C Section Scar Mobilization

Many people feel apprehensive about touching their C Section scars, even well after they have healed. However it’s not only OK to touch your scar, it’s good! Touching and moving your scar will help it heal and reduce discomfort. There are two primary ways that scar mobilization is helpful. 

1) Normalizing Sensation 

When we have any surgical incision that heals into a scar, the nerves surrounding that tissue get temporarily disrupted.  This can result in numbness or heightened sensitivity at the healing incision and eventual scar. Frequent touch and movement to the scar and surrounding skin will help recalibrate the sensations that these nerves feel, so that both numbness and increased sensitivity start to move back towards normal.  

2) Improving Scar Tissue Mobility 

When an incision heals, scar formation is a normal part of the process. However, sometimes when scar tissue forms it adheres to the surrounding fascia and muscles. This can result in uncomfortable pulling as anything around the scar moves. Scar tissue is naturally less flexible than our normal skin and connective tissues, so we also want to make sure that it can move as well as possible. Directly moving a scar can reduce the chance that it develops uncomfortable adhesions and is able to move well with you. 

You can think of scar mobilization as having two phases. The first phase is while the incision is not yet closed or fully healed. The second phase is after the incision is fully closed and healed. 

Phase One: The emphasis in this phase is on normalizing sensation and gently moving the skin around the healing incision. This includes lightly running your fingers over the incision and surrounding tissue and gently pulling the skin around the incision in different directions. At this stage there should be no direct pulling or movement of the incision to ensure that it is able to close and heal properly.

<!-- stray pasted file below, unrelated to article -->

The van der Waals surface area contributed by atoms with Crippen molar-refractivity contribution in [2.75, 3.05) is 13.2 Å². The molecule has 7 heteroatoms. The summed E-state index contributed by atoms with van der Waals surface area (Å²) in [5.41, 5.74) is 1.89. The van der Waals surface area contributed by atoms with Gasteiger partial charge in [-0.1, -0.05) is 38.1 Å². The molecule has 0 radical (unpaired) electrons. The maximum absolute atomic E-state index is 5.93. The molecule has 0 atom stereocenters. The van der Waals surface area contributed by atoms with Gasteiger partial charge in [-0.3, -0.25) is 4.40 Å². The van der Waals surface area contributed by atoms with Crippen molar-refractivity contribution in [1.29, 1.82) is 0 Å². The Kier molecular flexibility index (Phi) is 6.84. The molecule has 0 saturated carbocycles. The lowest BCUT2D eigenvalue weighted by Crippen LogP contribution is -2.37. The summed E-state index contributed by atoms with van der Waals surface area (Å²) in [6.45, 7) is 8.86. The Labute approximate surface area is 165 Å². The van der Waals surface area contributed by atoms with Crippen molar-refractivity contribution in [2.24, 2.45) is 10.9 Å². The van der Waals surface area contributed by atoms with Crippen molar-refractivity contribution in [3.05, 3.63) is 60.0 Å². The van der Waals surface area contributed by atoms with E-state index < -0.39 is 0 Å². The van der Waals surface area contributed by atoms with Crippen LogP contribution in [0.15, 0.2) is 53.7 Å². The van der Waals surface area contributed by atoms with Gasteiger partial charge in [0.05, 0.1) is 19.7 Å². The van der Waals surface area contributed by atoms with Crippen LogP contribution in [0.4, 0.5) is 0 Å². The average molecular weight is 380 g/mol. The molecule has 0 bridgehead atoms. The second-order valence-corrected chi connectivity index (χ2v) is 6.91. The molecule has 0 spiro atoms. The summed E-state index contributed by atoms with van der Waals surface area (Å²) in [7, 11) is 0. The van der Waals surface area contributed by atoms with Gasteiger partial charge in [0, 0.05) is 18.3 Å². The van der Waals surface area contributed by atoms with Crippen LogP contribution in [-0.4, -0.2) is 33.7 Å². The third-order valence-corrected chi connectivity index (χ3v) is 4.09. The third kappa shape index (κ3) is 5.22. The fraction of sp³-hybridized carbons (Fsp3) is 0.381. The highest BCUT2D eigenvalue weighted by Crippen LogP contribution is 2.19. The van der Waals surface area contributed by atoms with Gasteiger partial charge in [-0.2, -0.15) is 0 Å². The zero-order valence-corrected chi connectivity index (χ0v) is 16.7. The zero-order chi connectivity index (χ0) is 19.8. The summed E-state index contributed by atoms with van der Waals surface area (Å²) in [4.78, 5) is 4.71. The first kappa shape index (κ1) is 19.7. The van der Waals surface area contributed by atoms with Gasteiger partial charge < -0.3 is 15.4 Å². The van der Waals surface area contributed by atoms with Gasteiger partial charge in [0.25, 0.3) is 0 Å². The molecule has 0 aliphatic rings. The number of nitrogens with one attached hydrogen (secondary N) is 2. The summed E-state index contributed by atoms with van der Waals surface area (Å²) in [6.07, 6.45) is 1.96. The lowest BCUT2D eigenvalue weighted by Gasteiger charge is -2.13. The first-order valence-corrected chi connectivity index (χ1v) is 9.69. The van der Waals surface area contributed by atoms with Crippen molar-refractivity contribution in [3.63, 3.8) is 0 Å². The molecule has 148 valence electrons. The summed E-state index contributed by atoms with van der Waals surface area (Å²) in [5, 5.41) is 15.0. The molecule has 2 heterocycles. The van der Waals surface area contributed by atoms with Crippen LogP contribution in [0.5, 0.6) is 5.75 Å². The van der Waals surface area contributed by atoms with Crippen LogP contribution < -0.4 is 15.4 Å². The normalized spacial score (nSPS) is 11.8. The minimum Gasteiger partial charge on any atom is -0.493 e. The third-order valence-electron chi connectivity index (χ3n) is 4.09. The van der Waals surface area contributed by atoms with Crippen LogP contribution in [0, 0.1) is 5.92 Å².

Phase Two: Once the incision is fully closed and there is no scabbing left, more direct scar mobilization can begin. Using a neutral lotion or oil, you can apply direct pressure to the scar and move your fingers in multiple directions. This can be circles, up/down, and side to side movements. The more directions the scar is moved in, the more flexible it will be. When that feels comfortable you can progress to lifting the scar by lightly pinching it between your fingers and pulling it away from your abdomen. This helps make sure it is not adhering to any of the tissues below it. 

We encourage you to seek out a pelvic health physical therapist for further assistance and guidance in recovery post C section! 

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